As this school only went to ninth grade, however, my parents arranged for me to attend tenth grade with our pastor’s son and daughter at a Lutheran high school in St. Paul, a rather long daily commute from our farm in Stillwater. My 14-year-old persona turned going from the top of the pile in ninth grade to bottom of the heap in the tenth into a provocation. I discovered that many of the students at this small school were there for the same reason I was: they had a penchant for insubordination, incorrigibility, and disdain for authority. We troublemakers found each other immediately. To boot, this Lutheran school was part of an evangelical synod, which just begged resistance and rebellion.
I was in trouble from my first day, when a teacher pulled me aside in the hallway and told me to go immediately to the bathroom and tuck in my shirt. I had the audacity to ask “why.” It was downhill from there, and the stage was set for another trouble maker, Dick, and me to thumb our noses and go on the run. The final straw was when the school principal called me into his office and slapped me across the face because I wouldn’t “wipe that smile off your face.”
Now here we were, on the road, and committed to the run. As night was falling, we were getting hungry and thinking about where we were going to sleep. Hadn’t really factored that into our planning, but runaways are resourceful. Our last ride of the day dropped us in the small town of Cannon City, just outside Faribault, Minnesota. It was early June, so the days were long and the weather was fine. We stopped at a small grocery store and bought a loaf of bread and some summer sausage for dinner. We dined en plein air in a park by the side of the town’s lake, then walked to the edge of town where under cover of darkness, we appropriated the front and back seats of a large old car in the back row of a used car lot. We slept well, in spacious comfort, and woke early. We finished the last of the bread and sausage for breakfast and put our feet on the road once again.
“The woods are lovely, dark and deep. But I have promises to keep, And miles to go before I sleep, And miles to go before I sleep.” – Robert Frost.
Our first ride was with a farmer in a beat-up pickup truck.
“Where you boys headed?”
We smiled at each other. Now began the fun. We had just been given license to lie through our teeth! We couldn’t let on what our plans really were, so we lied, and lied, and lied. We made up everything. We made up our names. We made up where we were from. We made up where we were going. We made up why we had left where we were from and why we were going to our fictitious destination, always just beyond where our driver would drop us off. We told each of our rides completely different stories. Sickly aunts, uncles who’d just died, parents who’d dropped us off and were meeting us later, life stories that were pure fantasy, stories of lost family wealth, stories of heartache and sorrow. We faked our accents. Dick could do a great British accent, so he was from London. Or Ireland. Thanks to my aunt and uncle, I did a mean Texas drawl. We really were incredible liars.
I don’t know if anyone believed us. It didn’t matter. That day one of our rides shared his lunch with us, and another bought us more bread and sausage for supper at a small store. We’d bypassed Faribault and Owatonna on the back roads, and we were now just north of Albert Lea. Our last ride dropped us near a freeway entrance. There was no town nearby, so we started walking down an adjacent country road. It was getting dark, and there were no towns, or even houses or farms. We came across a deserted portion of the freeway that was under construction and decided to take shelter for the night under a partially completed overpass.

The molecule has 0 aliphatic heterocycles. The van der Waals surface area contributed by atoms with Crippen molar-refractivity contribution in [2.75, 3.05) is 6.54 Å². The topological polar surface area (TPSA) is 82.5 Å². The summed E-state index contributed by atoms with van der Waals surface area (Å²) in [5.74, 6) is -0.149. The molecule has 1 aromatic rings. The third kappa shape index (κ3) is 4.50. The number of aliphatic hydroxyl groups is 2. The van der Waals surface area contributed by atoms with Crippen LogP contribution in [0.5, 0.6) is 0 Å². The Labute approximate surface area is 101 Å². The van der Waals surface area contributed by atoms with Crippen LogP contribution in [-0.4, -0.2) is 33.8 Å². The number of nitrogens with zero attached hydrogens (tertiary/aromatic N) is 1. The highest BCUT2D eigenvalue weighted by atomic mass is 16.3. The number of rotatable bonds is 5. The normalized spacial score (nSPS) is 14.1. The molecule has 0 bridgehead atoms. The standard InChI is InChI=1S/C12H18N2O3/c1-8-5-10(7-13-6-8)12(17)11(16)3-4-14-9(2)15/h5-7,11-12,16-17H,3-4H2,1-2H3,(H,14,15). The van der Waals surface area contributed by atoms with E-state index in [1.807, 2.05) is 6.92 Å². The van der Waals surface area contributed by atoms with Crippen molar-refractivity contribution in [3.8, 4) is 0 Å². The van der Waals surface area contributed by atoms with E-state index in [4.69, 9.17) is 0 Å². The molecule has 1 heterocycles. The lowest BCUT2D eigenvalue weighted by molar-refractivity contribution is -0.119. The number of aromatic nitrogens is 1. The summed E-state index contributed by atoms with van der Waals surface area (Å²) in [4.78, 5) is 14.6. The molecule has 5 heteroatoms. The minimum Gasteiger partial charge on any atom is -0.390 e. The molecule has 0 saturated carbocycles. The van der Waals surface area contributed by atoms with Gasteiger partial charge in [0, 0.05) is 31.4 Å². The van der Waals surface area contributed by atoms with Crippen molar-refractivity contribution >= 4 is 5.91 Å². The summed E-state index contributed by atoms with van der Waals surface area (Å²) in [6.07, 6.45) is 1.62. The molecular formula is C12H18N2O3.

As we settled into our concrete cave, it grew increasingly colder. We curled up in our jackets and pulled some of the few clothes we brought along for warmth and insulation from the ground. We had packed our bags for Mexico, not Minnesota.
Eventually, we both fell into a troubled sleep. Then we woke to a sound. It seemed to be coming from directly over us on the overpass bridge. Then we heard it again. Could it be someone walking around up there? Was it the police? Had they found us? Or was it…what? A criminal escaped from prison? A wild animal? A werewolf? An ax murderer?
We froze in stillness, afraid to move lest we give away our position. We conversed in whispers. We remained wide awake until morning. The sound was still there. Summoning up courage from the depth of our souls and using extreme stealth, we crawled on our bellies to gain a vantage point and see what the hell was up there. As we slowly, slowly peered over the side of the bridge we saw it.
An empty paper concrete bag flapping in the breeze.
We smiled, then we started laughing. We laughed so hard tears were running down our grimy faces. We had been held down all night by a paper bag!
We got back on the road and started walking, thumbs out. Almost immediately a car stopped to pick us up. The driver opened the door and took a long look at us.
“What on earth are you boys doing out in the middle of nowhere this morning?”
Now we woke up. Time to do our best improv duo for the nice man in the car. We did “lost boys.”
“We’re on our way to visit our grandparents in Albert Lea. I’m Bob and this is my brother Brian. Our parents let us off just down the road because mom felt sick so dad was going to bring her to the doctor. We didn’t want to wait, so dad said we could go ahead. Well, we musta’ took a wrong turn back there, but if you could drop us off at the next town, we’ll call our grandparents and they can come pick us up.”
“Why sure, boys, there’s a little town just ahead. Do you want me to call your grandparents for you from the pay phone there?”
“Oh, no sir. I have a dime for the phone. We’ll be just fine.”